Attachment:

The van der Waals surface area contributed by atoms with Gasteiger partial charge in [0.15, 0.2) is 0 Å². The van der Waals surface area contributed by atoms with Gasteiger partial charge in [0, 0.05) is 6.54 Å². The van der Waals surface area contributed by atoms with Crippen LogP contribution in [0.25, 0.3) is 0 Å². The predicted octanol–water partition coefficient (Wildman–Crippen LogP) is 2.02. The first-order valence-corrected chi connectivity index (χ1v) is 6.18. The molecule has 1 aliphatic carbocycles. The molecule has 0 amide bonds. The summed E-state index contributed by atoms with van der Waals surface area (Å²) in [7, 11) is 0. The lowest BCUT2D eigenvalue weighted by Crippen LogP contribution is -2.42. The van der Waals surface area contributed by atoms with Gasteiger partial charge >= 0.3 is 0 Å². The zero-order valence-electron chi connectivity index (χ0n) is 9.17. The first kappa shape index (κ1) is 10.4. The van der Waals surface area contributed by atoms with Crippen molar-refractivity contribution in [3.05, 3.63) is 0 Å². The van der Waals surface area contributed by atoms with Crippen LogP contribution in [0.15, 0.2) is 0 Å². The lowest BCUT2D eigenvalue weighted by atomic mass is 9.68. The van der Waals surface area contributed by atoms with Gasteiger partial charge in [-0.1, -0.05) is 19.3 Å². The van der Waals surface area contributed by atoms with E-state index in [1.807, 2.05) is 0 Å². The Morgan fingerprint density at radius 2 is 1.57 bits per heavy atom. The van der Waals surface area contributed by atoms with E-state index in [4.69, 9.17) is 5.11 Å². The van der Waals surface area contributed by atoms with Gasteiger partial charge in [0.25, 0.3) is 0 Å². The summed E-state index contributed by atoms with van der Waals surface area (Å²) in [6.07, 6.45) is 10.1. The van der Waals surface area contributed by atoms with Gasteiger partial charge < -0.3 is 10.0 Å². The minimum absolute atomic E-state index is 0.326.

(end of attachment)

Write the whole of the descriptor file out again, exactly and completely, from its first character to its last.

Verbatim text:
The van der Waals surface area contributed by atoms with Gasteiger partial charge in [0.15, 0.2) is 0 Å². The van der Waals surface area contributed by atoms with Gasteiger partial charge in [0, 0.05) is 6.54 Å². The van der Waals surface area contributed by atoms with Crippen LogP contribution in [0.25, 0.3) is 0 Å². The predicted octanol–water partition coefficient (Wildman–Crippen LogP) is 2.02. The first-order valence-corrected chi connectivity index (χ1v) is 6.18. The molecule has 1 aliphatic carbocycles. The molecule has 0 amide bonds. The summed E-state index contributed by atoms with van der Waals surface area (Å²) in [7, 11) is 0. The lowest BCUT2D eigenvalue weighted by Crippen LogP contribution is -2.42. The van der Waals surface area contributed by atoms with Gasteiger partial charge >= 0.3 is 0 Å². The zero-order valence-electron chi connectivity index (χ0n) is 9.17. The first kappa shape index (κ1) is 10.4. The van der Waals surface area contributed by atoms with Crippen molar-refractivity contribution in [3.05, 3.63) is 0 Å². The van der Waals surface area contributed by atoms with Crippen LogP contribution in [0.15, 0.2) is 0 Å². The lowest BCUT2D eigenvalue weighted by atomic mass is 9.68. The van der Waals surface area contributed by atoms with Gasteiger partial charge in [-0.1, -0.05) is 19.3 Å². The van der Waals surface area contributed by atoms with E-state index in [1.807, 2.05) is 0 Å². The Morgan fingerprint density at radius 2 is 1.57 bits per heavy atom. The van der Waals surface area contributed by atoms with E-state index in [4.69, 9.17) is 5.11 Å². The van der Waals surface area contributed by atoms with Gasteiger partial charge in [0.25, 0.3) is 0 Å². The summed E-state index contributed by atoms with van der Waals surface area (Å²) in [6.07, 6.45) is 10.1. The van der Waals surface area contributed by atoms with Gasteiger partial charge < -0.3 is 10.0 Å². The minimum absolute atomic E-state index is 0.326.